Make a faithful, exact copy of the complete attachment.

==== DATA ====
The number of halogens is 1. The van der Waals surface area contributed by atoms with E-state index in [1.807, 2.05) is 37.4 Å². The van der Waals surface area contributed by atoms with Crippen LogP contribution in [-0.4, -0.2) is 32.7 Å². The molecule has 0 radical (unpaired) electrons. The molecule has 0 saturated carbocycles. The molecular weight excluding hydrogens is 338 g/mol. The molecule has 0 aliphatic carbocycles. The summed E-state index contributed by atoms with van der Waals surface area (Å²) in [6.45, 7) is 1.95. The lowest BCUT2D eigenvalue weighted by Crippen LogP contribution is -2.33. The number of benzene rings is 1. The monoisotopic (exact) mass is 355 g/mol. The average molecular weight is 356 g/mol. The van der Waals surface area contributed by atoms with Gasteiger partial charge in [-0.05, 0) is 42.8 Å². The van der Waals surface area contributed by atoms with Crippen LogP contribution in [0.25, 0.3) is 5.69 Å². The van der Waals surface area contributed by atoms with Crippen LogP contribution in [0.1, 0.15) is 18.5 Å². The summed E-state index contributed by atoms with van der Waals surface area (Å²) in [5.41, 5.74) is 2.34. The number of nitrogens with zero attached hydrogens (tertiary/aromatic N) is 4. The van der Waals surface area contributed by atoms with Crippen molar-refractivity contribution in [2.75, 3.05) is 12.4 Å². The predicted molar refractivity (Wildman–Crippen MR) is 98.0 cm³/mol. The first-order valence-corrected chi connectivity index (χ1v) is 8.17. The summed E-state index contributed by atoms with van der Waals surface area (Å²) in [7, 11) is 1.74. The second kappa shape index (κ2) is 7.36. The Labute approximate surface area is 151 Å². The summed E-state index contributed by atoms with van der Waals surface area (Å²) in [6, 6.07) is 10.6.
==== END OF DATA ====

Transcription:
The number of halogens is 1. The van der Waals surface area contributed by atoms with E-state index in [1.807, 2.05) is 37.4 Å². The van der Waals surface area contributed by atoms with Crippen LogP contribution in [-0.4, -0.2) is 32.7 Å². The molecule has 0 radical (unpaired) electrons. The molecule has 0 saturated carbocycles. The molecular weight excluding hydrogens is 338 g/mol. The molecule has 0 aliphatic carbocycles. The summed E-state index contributed by atoms with van der Waals surface area (Å²) in [6.45, 7) is 1.95. The lowest BCUT2D eigenvalue weighted by Crippen LogP contribution is -2.33. The number of benzene rings is 1. The monoisotopic (exact) mass is 355 g/mol. The average molecular weight is 356 g/mol. The van der Waals surface area contributed by atoms with Gasteiger partial charge in [-0.05, 0) is 42.8 Å². The van der Waals surface area contributed by atoms with Crippen LogP contribution in [0.25, 0.3) is 5.69 Å². The van der Waals surface area contributed by atoms with Crippen LogP contribution in [0.1, 0.15) is 18.5 Å². The summed E-state index contributed by atoms with van der Waals surface area (Å²) in [5.41, 5.74) is 2.34. The number of nitrogens with zero attached hydrogens (tertiary/aromatic N) is 4. The van der Waals surface area contributed by atoms with Crippen molar-refractivity contribution in [2.75, 3.05) is 12.4 Å². The predicted molar refractivity (Wildman–Crippen MR) is 98.0 cm³/mol. The first-order valence-corrected chi connectivity index (χ1v) is 8.17. The summed E-state index contributed by atoms with van der Waals surface area (Å²) in [7, 11) is 1.74. The second kappa shape index (κ2) is 7.36. The Labute approximate surface area is 151 Å². The summed E-state index contributed by atoms with van der Waals surface area (Å²) in [6, 6.07) is 10.6.